26 April 2021
Social care funding – Housing to the rescue!
The following blog, by Council CEO Jim Boyd, first appeared on the International Longevity Centre’s website.
Finding a solution to adult social care funding is complex. As our population ages, with our very oldest among our fastest growing cohorts and most in need of care – it is also one of our most pressing domestic issues.
However, housing wealth is often overlooked despite property often representing the largest asset people hold. The average UK house price is £251,000 (Feb 2021) and must play a valuable role to address the often eye-watering costs of residential care homes (these range from £27,000 to £39,000 annually and £35,000 to £55,000 if nursing is required).
Part of the reason is that politicians have learnt to their cost the consequences of surprising voters with ‘mansion’ or ‘dementia’ taxes without proper political or national engagement. We also know that an enduring solution which is fair requires potentially unpopular decisions to be made about the allocation of assets across generations.
Policy makers should note that the Equity Release Council’s research demonstrates an important attitudinal shift by consumers is taking place to the use of property to fund their needs in later life. 51 per cent of homeowners aged 45+ see money invested in property as part of their later life plans. Specifically, 37 per cent of people aged 65+ see the money invested in property as part of their plans to pay for care if needed (1).
In addition, research conducted by Dr Louise Overton challenged the notion that the use of housing equity to fund care costs is prohibited by people’s strong attachment to their homes either for inheritance purposes or for cultural reasons. Instead, a sense of unfairness arose from people’s sense of being betrayed by political rhetoric, having been encouraged to behave responsibly throughout their working lives by saving and investing in housing (2).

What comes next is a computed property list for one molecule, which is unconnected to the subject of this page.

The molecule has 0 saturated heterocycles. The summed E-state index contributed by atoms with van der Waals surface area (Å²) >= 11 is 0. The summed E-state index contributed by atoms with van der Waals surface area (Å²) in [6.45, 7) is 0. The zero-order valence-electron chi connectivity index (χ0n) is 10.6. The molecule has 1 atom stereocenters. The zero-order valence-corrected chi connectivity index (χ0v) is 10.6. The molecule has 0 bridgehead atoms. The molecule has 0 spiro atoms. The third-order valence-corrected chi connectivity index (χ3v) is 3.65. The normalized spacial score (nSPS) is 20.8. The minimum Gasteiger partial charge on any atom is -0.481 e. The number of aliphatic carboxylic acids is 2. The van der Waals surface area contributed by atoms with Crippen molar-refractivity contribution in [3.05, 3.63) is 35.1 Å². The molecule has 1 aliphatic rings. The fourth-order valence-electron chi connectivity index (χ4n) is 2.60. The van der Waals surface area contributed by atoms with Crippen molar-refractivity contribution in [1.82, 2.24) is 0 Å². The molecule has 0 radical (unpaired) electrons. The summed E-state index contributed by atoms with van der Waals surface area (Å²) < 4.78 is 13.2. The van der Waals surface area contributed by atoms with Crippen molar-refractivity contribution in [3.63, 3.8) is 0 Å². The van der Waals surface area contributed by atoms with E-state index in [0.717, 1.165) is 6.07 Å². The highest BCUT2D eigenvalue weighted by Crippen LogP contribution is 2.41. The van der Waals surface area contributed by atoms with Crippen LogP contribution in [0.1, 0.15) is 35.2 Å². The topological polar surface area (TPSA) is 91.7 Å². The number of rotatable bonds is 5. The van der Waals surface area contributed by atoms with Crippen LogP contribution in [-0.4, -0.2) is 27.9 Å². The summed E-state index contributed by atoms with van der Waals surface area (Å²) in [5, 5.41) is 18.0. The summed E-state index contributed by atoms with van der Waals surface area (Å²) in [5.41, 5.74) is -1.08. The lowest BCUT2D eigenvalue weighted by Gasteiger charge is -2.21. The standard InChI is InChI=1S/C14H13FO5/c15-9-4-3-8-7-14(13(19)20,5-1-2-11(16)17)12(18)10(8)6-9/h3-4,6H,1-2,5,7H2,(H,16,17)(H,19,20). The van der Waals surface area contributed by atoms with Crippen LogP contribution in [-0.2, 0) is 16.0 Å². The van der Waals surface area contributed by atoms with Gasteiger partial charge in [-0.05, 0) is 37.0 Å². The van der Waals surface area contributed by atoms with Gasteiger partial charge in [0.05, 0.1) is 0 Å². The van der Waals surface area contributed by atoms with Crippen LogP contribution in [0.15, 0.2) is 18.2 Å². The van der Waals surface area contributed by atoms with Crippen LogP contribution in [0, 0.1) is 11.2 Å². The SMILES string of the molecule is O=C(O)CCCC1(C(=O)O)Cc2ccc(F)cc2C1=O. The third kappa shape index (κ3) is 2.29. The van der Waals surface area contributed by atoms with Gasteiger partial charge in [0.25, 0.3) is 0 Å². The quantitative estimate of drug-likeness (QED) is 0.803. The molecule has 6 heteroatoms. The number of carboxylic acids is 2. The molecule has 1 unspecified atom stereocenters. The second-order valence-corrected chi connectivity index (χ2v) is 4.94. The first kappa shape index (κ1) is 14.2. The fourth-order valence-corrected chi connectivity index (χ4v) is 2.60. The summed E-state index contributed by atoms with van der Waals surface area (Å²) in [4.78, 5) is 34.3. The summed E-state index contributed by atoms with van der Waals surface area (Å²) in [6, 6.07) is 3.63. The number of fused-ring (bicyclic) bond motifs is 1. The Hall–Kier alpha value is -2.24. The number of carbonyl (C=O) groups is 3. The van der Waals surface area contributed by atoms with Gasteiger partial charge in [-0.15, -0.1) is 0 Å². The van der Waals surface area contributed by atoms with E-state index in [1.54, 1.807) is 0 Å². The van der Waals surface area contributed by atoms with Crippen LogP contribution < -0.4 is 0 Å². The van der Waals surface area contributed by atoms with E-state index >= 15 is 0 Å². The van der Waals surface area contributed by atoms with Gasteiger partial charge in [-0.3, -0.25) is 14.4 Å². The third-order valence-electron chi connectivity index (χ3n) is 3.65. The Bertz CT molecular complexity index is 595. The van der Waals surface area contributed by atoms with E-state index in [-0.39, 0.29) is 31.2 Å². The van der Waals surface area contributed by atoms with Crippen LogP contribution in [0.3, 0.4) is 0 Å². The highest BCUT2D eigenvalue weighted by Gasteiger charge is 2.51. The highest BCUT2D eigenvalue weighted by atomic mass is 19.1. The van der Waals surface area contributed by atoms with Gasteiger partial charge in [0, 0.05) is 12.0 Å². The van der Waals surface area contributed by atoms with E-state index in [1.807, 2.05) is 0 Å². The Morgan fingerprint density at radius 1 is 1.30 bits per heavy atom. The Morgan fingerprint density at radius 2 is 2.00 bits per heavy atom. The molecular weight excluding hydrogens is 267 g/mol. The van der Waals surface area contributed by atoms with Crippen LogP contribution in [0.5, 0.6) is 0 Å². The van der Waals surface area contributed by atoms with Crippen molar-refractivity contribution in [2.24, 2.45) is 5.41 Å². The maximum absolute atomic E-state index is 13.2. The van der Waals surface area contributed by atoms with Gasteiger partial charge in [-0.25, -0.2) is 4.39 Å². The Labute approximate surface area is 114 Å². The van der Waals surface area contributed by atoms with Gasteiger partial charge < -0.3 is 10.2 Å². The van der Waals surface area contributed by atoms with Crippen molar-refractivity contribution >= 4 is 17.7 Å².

It is also evident that the pandemic is impacting public thinking about the role of homes and care, with Council research showing that 67 per cent of over-50s are determined to remain in their own homes if they ever need care in future. Indeed, 60 per cent of over-50s are now fearful of having to move into residential care (2)
The benefits of housing wealth as a tangible and practical solution to meeting care needs are clear, supporting those who wish to live longer independent lives in their own homes (and in cases fund residential and nursing care needs).
By complementing other sources of funding to meet at-home care needs, the £4 trillion in property wealth in Britain’s homes can mitigate and delay the need to seek residential care by enabling people to fund care services in their homes or make adaptations to their properties so they can live there independently for longer. For example, moving a wet-room or bathroom downstairs, adding stairlifts, handrails or adapting household gadgets and equipment to help people cook, clean and get dressed.
In addition, the ability to change the home environment to meet changing care needs supports Government thinking to focus on preventative solutions – not least only a minority of Local Authorities now pay for people with low and moderate care needs. The ability to fund the time of a care worker to come to a citizen’s own home to provide help and care might in turn reduce growing levels of unmet need, preventing escalation to more substantial or critical needs.
A mature debate with broad political consensus is now required and a solution which is understood and considered to be fair by citizens, particularly those with modest savings who are most at risk of depleting their asset prematurely and falling back on the state, now must take place.